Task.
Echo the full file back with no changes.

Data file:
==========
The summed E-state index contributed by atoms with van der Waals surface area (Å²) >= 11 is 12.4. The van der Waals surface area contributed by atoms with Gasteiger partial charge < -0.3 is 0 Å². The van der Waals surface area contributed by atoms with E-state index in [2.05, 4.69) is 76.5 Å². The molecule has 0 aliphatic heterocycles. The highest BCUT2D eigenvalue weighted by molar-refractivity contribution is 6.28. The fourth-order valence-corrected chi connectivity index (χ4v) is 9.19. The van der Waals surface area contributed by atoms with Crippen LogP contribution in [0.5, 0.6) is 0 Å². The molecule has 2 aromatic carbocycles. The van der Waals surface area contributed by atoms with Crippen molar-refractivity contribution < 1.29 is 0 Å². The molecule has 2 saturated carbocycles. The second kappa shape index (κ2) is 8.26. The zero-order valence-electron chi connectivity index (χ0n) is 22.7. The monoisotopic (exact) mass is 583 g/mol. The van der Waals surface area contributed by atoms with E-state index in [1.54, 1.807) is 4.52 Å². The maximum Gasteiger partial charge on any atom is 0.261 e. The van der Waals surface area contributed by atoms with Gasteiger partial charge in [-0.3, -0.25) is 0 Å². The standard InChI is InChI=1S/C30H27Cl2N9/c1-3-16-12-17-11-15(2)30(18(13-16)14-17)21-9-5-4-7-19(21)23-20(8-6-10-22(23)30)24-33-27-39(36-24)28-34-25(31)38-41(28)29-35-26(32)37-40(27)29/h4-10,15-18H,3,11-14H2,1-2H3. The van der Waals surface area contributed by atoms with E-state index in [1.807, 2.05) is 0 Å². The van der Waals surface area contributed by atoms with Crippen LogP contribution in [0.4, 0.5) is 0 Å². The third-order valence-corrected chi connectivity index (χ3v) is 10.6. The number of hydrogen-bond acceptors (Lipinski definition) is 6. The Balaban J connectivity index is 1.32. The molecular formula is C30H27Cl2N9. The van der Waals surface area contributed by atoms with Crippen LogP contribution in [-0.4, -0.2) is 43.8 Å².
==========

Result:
The summed E-state index contributed by atoms with van der Waals surface area (Å²) >= 11 is 12.4. The van der Waals surface area contributed by atoms with Gasteiger partial charge < -0.3 is 0 Å². The van der Waals surface area contributed by atoms with E-state index in [2.05, 4.69) is 76.5 Å². The molecule has 0 aliphatic heterocycles. The highest BCUT2D eigenvalue weighted by molar-refractivity contribution is 6.28. The fourth-order valence-corrected chi connectivity index (χ4v) is 9.19. The van der Waals surface area contributed by atoms with Crippen LogP contribution in [0.5, 0.6) is 0 Å². The molecule has 2 aromatic carbocycles. The van der Waals surface area contributed by atoms with Crippen molar-refractivity contribution < 1.29 is 0 Å². The molecule has 2 saturated carbocycles. The second kappa shape index (κ2) is 8.26. The zero-order valence-electron chi connectivity index (χ0n) is 22.7. The monoisotopic (exact) mass is 583 g/mol. The van der Waals surface area contributed by atoms with E-state index in [1.54, 1.807) is 4.52 Å². The maximum Gasteiger partial charge on any atom is 0.261 e. The van der Waals surface area contributed by atoms with Gasteiger partial charge in [-0.3, -0.25) is 0 Å². The standard InChI is InChI=1S/C30H27Cl2N9/c1-3-16-12-17-11-15(2)30(18(13-16)14-17)21-9-5-4-7-19(21)23-20(8-6-10-22(23)30)24-33-27-39(36-24)28-34-25(31)38-41(28)29-35-26(32)37-40(27)29/h4-10,15-18H,3,11-14H2,1-2H3. The van der Waals surface area contributed by atoms with E-state index in [1.807, 2.05) is 0 Å². The van der Waals surface area contributed by atoms with Crippen LogP contribution in [0.4, 0.5) is 0 Å². The third-order valence-corrected chi connectivity index (χ3v) is 10.6. The number of hydrogen-bond acceptors (Lipinski definition) is 6. The Balaban J connectivity index is 1.32. The molecular formula is C30H27Cl2N9. The van der Waals surface area contributed by atoms with Crippen LogP contribution in [-0.4, -0.2) is 43.8 Å².